Leonard Gage Jr. has lived through challenges some could not even imagine. In the process, he learned from past failures and found a reason for hope.
Russell “Rusty” Green hauls buckets of tools from in front of a home just north of West Roosevelt Drive, where he’s just finished a concrete stoop. Green’s fingertips, stained with a thin, permanent-looking layer of white dust, match his grizzled beard. “We’re losing our future,” Rusty says, as he leans against his cream-colored pickup truck. “See, the youth are our future, right? And this is how we live forever, this is how our name stays in the book of life forever — through our kids, grandkids and so on, and so forth.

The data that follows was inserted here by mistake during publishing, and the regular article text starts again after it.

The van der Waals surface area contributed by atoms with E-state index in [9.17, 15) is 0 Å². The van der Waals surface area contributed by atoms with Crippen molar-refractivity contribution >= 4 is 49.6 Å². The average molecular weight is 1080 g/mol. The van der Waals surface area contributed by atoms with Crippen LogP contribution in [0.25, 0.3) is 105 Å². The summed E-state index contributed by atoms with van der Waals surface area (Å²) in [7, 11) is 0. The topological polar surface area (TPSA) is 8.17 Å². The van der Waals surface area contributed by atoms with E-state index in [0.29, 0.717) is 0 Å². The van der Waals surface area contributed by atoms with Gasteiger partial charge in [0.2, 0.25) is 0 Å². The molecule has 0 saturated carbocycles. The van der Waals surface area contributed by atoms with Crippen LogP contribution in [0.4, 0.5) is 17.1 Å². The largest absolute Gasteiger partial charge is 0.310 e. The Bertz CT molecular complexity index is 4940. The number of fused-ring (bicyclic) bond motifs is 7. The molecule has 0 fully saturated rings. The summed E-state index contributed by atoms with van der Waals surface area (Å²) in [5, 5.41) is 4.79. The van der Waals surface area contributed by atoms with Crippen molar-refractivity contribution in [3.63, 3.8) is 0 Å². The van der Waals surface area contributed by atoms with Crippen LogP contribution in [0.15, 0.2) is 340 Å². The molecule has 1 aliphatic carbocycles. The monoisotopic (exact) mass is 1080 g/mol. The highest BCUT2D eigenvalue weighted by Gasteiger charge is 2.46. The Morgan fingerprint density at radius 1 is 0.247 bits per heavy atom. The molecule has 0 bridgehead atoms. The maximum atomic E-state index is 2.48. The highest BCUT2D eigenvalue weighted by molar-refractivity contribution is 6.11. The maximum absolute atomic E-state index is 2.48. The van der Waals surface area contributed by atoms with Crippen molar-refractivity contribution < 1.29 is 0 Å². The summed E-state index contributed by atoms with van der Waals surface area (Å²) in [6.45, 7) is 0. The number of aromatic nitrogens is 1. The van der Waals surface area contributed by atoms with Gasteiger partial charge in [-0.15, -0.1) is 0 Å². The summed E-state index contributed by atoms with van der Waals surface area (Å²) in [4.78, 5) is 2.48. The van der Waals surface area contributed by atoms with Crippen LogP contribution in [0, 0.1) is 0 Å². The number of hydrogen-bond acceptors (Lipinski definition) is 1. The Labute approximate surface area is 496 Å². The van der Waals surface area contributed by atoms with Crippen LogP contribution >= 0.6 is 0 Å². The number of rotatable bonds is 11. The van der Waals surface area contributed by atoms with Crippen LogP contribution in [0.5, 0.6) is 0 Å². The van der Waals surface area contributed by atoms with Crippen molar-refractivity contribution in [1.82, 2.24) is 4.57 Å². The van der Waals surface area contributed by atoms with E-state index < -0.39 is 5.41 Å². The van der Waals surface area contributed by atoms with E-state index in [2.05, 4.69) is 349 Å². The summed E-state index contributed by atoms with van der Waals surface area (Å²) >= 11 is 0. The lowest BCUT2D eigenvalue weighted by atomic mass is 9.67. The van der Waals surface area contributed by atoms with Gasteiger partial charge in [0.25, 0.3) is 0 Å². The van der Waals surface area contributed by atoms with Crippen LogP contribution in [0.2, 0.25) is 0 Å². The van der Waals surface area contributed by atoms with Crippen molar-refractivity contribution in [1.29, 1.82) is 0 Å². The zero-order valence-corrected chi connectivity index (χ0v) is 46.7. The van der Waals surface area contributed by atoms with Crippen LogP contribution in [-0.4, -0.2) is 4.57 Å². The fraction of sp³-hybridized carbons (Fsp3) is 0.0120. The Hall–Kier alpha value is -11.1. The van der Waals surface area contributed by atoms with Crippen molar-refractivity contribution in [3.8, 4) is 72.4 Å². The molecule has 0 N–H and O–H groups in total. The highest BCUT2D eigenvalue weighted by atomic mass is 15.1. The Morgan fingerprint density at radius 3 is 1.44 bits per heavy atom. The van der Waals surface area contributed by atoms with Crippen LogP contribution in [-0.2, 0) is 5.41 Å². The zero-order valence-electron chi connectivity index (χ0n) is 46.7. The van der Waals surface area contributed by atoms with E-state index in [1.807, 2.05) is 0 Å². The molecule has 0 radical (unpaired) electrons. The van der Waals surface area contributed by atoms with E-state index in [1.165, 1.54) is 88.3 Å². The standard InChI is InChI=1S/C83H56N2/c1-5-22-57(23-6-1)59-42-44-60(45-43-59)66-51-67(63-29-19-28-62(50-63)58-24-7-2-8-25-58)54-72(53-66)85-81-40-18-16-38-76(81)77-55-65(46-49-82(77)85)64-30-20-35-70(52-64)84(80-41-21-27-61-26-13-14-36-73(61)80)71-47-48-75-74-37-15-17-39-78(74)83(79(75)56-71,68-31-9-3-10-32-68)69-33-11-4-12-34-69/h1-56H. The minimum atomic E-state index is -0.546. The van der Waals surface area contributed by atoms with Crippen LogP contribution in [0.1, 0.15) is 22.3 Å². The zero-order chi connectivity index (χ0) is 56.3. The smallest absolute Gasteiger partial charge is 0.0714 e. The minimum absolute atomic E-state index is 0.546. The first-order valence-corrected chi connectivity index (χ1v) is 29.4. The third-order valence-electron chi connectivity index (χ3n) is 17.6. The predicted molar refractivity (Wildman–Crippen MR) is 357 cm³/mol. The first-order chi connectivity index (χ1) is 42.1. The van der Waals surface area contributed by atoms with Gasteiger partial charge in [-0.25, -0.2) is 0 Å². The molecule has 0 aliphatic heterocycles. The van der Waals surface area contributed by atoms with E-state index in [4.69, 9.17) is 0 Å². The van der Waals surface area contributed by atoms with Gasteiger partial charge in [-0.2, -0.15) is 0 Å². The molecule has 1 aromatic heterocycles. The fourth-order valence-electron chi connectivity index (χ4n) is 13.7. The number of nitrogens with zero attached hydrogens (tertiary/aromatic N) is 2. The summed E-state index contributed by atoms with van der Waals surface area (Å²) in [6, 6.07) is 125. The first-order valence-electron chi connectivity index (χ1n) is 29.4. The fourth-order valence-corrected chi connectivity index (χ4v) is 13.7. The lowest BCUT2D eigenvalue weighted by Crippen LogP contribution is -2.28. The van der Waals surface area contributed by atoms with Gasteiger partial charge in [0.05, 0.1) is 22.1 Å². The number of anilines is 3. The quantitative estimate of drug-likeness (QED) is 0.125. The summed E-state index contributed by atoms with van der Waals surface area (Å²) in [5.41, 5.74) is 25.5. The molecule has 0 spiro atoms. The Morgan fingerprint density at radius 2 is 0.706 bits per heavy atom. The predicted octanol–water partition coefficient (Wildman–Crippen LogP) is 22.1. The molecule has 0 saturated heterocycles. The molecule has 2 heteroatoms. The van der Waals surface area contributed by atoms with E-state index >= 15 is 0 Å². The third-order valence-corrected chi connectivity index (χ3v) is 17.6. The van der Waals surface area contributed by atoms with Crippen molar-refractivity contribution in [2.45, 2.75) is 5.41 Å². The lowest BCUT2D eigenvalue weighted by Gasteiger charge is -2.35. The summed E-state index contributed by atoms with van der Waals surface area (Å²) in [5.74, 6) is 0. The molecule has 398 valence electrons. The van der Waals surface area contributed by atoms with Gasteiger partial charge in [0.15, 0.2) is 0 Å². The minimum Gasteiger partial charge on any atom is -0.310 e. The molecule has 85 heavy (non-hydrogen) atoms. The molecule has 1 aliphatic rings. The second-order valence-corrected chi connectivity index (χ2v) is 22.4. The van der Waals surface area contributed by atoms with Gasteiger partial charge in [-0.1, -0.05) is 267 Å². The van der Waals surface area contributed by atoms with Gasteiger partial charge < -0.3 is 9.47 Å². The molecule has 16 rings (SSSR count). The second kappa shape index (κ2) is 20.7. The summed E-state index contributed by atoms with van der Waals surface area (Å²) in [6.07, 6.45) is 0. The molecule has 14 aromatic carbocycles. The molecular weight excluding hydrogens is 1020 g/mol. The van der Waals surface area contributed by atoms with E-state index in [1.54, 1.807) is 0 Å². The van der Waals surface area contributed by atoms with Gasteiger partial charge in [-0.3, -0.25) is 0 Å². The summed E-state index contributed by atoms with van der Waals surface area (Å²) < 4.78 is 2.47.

Emanuel Coe bounces a basketball down W. Ridge Ct., headphones in, music loud. His large frame, qualified by kind eyes and a soft-spoken-ness rare in someone his age, seems, somehow, less imposing. Coe grew up in the neighborhood and says that it, simply, feels like home. “I loved bein’ around here. I mean, my family’s all around here and…I come from here, so.”